Law and Order – Season 1 (1990)


Our Weekly Entertainment Dispatch

A look back on 1990’s New York City justice

Law and Order – Season 1 (1991)

Law and Order is so ubiquitous today that it has become like background noise.  You can turn on the television anytime day or night and there will be some variation of the series playing somewhere.  The original or one of the many spinoffs, it’s always around.  Some may disagree, but I feel that the show has run its course.  We couldn’t even tell you who is playing what role anymore. 


That wasn’t true in in 1990 when the original Law and Order premiered.  For me, it was “must watch” TV.  Looking back recently, the first season of Law and Order still stands up as remembered.  Filmed on the streets of New York, the show captured the city as it was back in 1990-91.  Gritty, dirty, and full of crime.  It showed the early 90’s NYPD as well.  Powder blue shirts and an under siege, get the job done attitude.  The same can be said for the Manhattan DA’s office.  No Alvin Braggs here, just some hard-nosed prosecutors who are willing to take chances.  Quite refreshing. 

This season has some great actors.  Chris Noth is there at the beginning playing long time character Detective Mike Logan.  George Dzundza appears in his only season playing Sergeant Max Greevey.  Dzundza is great here, playing the senior partner in the detective bureau team.  (when Dzundza signed on, the show was supposed to be filmed in LA, he couldn’t take the commute and didn’t want to move his family – hence his quick departure) Dzundza is a voice of experience and wisdom to the hot head Noth.  Mike Moriarty is executive ADA Ben Stone.  Moriarty is excellent, playing hardball instead of politics, and pushing cases to a successful conclusion.  He is complemented by Richard Brooks at ADA Paul Robinette. There is a laundry list of famous names in this inaugural season.  You can catch William H Macy as an Assistant US Attorney, Samuel L Jackson as a defense attorney, and Philip Seymour Hoffman as a strung-out perp.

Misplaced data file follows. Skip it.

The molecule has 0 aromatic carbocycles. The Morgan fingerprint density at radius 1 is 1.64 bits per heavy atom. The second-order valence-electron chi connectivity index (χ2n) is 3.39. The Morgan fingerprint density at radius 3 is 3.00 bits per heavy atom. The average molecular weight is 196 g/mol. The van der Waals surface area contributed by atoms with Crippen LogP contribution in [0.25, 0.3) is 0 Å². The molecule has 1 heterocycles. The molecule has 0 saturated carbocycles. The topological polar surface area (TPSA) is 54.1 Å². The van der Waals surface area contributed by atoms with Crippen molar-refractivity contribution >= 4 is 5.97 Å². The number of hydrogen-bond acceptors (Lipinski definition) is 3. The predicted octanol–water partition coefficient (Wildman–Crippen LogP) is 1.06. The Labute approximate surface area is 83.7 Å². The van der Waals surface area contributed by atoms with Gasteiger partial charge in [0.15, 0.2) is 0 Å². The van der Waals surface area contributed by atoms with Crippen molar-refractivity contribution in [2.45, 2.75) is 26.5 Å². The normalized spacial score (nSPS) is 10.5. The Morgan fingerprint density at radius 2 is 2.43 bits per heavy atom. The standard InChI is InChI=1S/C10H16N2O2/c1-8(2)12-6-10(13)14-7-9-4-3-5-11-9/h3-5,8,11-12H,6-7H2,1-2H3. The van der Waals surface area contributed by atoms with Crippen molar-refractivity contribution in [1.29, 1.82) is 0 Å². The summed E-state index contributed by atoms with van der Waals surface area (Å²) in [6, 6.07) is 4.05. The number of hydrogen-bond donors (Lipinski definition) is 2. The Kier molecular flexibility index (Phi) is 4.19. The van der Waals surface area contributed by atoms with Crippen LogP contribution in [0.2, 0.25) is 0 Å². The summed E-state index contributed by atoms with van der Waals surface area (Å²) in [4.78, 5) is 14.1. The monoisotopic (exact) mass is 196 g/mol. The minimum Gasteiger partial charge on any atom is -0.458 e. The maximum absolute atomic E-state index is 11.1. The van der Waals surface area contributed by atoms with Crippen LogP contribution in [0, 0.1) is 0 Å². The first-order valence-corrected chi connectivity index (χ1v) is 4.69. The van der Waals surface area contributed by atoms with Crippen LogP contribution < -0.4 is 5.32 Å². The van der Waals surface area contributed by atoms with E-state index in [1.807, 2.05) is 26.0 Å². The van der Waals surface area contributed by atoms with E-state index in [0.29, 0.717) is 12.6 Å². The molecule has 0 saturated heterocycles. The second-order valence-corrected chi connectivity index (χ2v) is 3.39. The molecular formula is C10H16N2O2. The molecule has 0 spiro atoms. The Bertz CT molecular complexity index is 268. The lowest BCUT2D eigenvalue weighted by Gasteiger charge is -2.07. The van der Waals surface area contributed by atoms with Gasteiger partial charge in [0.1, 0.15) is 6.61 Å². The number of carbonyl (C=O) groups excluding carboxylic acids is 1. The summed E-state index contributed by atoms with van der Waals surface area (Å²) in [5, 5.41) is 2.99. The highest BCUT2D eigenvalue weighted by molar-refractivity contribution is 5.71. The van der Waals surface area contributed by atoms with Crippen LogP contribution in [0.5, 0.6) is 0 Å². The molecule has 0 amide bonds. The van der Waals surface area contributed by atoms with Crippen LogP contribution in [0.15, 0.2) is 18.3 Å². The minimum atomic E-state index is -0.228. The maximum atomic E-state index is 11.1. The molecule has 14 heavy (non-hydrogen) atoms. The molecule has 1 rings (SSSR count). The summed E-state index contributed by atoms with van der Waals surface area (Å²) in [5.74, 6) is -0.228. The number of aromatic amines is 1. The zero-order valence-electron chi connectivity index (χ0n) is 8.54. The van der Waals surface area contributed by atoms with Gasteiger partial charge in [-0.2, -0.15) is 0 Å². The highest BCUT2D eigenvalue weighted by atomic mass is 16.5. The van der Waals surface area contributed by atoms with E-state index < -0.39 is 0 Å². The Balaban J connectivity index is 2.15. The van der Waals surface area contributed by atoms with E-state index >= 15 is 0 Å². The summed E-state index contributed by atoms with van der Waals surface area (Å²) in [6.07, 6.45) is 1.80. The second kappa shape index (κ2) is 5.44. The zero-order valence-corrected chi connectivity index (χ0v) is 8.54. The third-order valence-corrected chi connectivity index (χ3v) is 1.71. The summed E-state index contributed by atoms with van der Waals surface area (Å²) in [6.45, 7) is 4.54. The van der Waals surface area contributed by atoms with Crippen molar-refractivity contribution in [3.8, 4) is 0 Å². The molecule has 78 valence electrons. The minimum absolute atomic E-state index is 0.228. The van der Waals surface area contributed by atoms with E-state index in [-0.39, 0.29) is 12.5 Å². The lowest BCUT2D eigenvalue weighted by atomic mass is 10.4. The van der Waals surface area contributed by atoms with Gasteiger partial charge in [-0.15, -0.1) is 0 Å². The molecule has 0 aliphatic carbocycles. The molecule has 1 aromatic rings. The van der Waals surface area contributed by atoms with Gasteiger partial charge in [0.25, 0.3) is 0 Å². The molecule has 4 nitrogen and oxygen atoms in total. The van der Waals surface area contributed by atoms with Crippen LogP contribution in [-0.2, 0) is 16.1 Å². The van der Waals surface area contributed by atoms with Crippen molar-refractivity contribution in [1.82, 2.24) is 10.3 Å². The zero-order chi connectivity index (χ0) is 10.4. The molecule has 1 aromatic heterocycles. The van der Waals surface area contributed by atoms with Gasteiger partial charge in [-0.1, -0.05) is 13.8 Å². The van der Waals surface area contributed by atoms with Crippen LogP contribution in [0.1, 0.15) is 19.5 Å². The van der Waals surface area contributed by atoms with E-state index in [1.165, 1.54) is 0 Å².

Dick Wolf made his name as the creator of Law and Order.  After winning awards as a writer for Hill Street Blues, he ventured out on his own.  A good move.  He hit a home run with Law and Order and followed up with the “Chicago” series of shows.  The first season of Law and Order certainly has a bit of the Hill Street Blues feel as Wolf again captures the atmosphere of a police precinct perfectly.  Organized chaos; phones ringing, people yelling, perps acting out, and some very disturbing conversations.  It made us feel right at home.

In this opening season, Wolf has already adopted the “ripped from the headlines” writing motif.  Back when crime was out of control in New York, there was plenty to pick from.  The pilot episode, Everybody’s Favorite Bagman mirrors a corruption scandal that shook New York City.  Wolf builds the plot around the real-life New York Parking Violations Bureau scandal of the late 1980’s involving Queens Borough President Donald Manes.  He adds some significant drama and creativity to the story – something that seems lacking in later Law and Order episodes.

The first season of Law and Order consists of 22 episodes.  They are all quite good.  Wolf covers a variety of important topics from race relations, public corruption, police use of force, poverty, and crime.  We couldn’t find the first season for free, and haven’t seen it on TV in a while, but you can rent them on Amazon Prime, Google Play, Apple TV and other services for about $2 an episode.  It’s worth checking a few out or just buy the whole season.  It will take you back to pre-Giuliani New York City and the formula that made Law and Order a decades long hit. 


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